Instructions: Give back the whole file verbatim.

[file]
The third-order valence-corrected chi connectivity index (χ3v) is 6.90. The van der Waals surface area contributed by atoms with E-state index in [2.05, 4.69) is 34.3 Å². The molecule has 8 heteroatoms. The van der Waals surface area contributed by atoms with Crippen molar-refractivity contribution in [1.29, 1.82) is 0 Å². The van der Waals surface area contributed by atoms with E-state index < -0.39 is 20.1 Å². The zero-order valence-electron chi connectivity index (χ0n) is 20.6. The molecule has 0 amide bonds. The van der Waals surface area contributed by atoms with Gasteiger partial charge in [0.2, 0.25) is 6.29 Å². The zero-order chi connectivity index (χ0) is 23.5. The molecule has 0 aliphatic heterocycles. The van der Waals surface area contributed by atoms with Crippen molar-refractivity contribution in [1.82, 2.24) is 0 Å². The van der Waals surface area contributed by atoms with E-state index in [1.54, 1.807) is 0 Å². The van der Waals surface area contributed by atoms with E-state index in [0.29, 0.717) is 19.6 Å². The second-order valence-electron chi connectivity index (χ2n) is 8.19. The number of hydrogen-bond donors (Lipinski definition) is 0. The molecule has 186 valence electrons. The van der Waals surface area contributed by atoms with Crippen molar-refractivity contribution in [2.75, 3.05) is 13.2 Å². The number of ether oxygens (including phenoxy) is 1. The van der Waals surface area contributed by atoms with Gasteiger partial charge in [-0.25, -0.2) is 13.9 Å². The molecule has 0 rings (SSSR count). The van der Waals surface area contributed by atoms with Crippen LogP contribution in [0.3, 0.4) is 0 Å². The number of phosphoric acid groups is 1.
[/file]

The third-order valence-corrected chi connectivity index (χ3v) is 6.90. The van der Waals surface area contributed by atoms with E-state index in [2.05, 4.69) is 34.3 Å². The molecule has 8 heteroatoms. The van der Waals surface area contributed by atoms with Crippen molar-refractivity contribution in [1.29, 1.82) is 0 Å². The van der Waals surface area contributed by atoms with E-state index < -0.39 is 20.1 Å². The zero-order valence-electron chi connectivity index (χ0n) is 20.6. The molecule has 0 amide bonds. The van der Waals surface area contributed by atoms with Gasteiger partial charge in [0.2, 0.25) is 6.29 Å². The zero-order chi connectivity index (χ0) is 23.5. The molecule has 0 aliphatic heterocycles. The van der Waals surface area contributed by atoms with Crippen molar-refractivity contribution in [1.82, 2.24) is 0 Å². The van der Waals surface area contributed by atoms with E-state index in [1.54, 1.807) is 0 Å². The van der Waals surface area contributed by atoms with E-state index in [0.29, 0.717) is 19.6 Å². The second-order valence-electron chi connectivity index (χ2n) is 8.19. The number of hydrogen-bond donors (Lipinski definition) is 0. The molecule has 186 valence electrons. The van der Waals surface area contributed by atoms with Crippen molar-refractivity contribution in [2.75, 3.05) is 13.2 Å². The number of ether oxygens (including phenoxy) is 1. The van der Waals surface area contributed by atoms with Gasteiger partial charge in [-0.25, -0.2) is 13.9 Å². The molecule has 0 rings (SSSR count). The van der Waals surface area contributed by atoms with Crippen LogP contribution in [0.3, 0.4) is 0 Å². The number of phosphoric acid groups is 1.